The Snow Child by Eowyn Ivey – Atmospheric and Magical Tale set in Alaska
31st March, 2017
Mabel and Jack are a childless couple. They move to the untamed Alaskan wilderness to start a new life and run away from their grief. Then, a magical child intrudes into their lives.
This is one of the most difficult novels to review. I enjoyed the novel so much, that I don’t think this review would convey my deepest feelings about the book. To take the easy way out, here is a quote. If you would like to read a whole novel with quotes like this, you would find this to be a wonderful companion to your nightstand reading pile.
“All her life she believed in something more, in the mystery that shapeshifted at the edge of her senses. It was the flutter of moth-wings on glass and the promise of river nymphs in the dappled creek beds. It was the smell of oak trees on the summer evening she fell in love, and the way dawn threw itself across the cow pond and turned water to light.”
Wasn’t that quote just beautiful? The Snow Child is based on a Russian fairy tale, The Snow Maiden. Mabel who has read the story of the snow maiden as a child, immediately sees the connection to the strange blonde haired child (who goes by the name Faina) with a red fox, who intrudes into their lives, the day after Mabel and Jack build a girl of snow outside their cabin.
Ivey makes you feel so connected to her characters. She brings out the best in her secondary characters as well. I found myself ardently believing, like Mabel, that the snow child is a magical being. When Mabel, gripped by the fear of losing this daughter, reads the old fairy tales and tries to bring out a different ending to the story (In the original fairytales, the old couple lose the snow child) by leaving meat for a fox, and urging not to shoot the fox, I did not in the least think she was being dramatic over a trivial matter. Rather I was relieved she was taking measures to save this adopted daughter who came into their lives. Putting rational thinking aside, I found myself nodding and thinking ‘How very essential’ to Mabel’s superstitious beliefs.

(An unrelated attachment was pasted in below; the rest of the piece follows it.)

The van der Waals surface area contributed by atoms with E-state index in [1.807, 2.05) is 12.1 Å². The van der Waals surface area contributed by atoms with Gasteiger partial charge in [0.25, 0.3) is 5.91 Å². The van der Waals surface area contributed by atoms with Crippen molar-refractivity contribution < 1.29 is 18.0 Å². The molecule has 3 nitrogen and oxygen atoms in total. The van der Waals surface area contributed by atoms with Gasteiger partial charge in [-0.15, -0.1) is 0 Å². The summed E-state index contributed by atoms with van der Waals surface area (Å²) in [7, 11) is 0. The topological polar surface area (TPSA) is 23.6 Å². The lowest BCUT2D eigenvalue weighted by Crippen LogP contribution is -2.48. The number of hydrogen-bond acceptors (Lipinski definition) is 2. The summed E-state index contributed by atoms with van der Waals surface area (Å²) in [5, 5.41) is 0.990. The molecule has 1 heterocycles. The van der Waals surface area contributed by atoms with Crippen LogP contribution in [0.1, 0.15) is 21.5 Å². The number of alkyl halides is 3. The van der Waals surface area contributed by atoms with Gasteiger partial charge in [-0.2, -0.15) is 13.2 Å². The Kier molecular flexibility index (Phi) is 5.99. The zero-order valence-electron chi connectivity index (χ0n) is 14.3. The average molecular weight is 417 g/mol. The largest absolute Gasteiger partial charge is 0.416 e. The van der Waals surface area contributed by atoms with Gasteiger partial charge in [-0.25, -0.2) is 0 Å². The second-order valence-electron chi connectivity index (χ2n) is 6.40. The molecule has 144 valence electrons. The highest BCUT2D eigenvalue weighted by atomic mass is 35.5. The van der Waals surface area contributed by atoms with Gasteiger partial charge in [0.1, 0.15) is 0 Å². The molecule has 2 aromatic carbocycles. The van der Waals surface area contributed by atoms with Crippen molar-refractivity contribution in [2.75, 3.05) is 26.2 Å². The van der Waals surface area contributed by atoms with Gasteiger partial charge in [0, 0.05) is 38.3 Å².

The themes of the novel are intense – death and renewal of life. Ivey has put forward a contrasting picture here. The bleak, lifeless winter is when the snow child visits the childless couple and brings them joy. When the rest of the world wakes up to signs of life after the winter and snow, this is when a death-like feeling looms on Mabel and Jack as the snow child leaves them when the snow melts. Another particular incident that stands out is the killing of a swan. This brings out the feral side of Faina on administering death to an angelic creature as the swan. On the other hand the brutal incident renews an understanding and love between Faina and a young lad.
The prose is lyrical and charming. Ivey’s descriptions are detailed and transport you to the Alaskan landscape. Towards the end of the book, I knew what to expect. But the writing fills you with so much anguish that you begin to hope that something magical can happen to sort it all out.
Final Verdict :
I could not stop reading this book. It is beautifully written and captures the beauty of the landscape and the turmoil in the mind of characters. I would not call the book one that strictly adheres to magical realism because even though Mabel makes up her theories for the birth of her ‘snow child’ , her husband tells the readers what the truth looks like, thus stripping the book of its sublime fantastical elements. I loved the subtle elements of magical realism and the overall fairytale tone of the book. Highly recommended, especially for a winter’s night.
Title : The Snow Child
Author : Eowyn Ivey
Publisher : Headline Books
Published : 2012
Language : English
Pages : 423
Rating : 5/5
Do you enjoy atmospheric reads?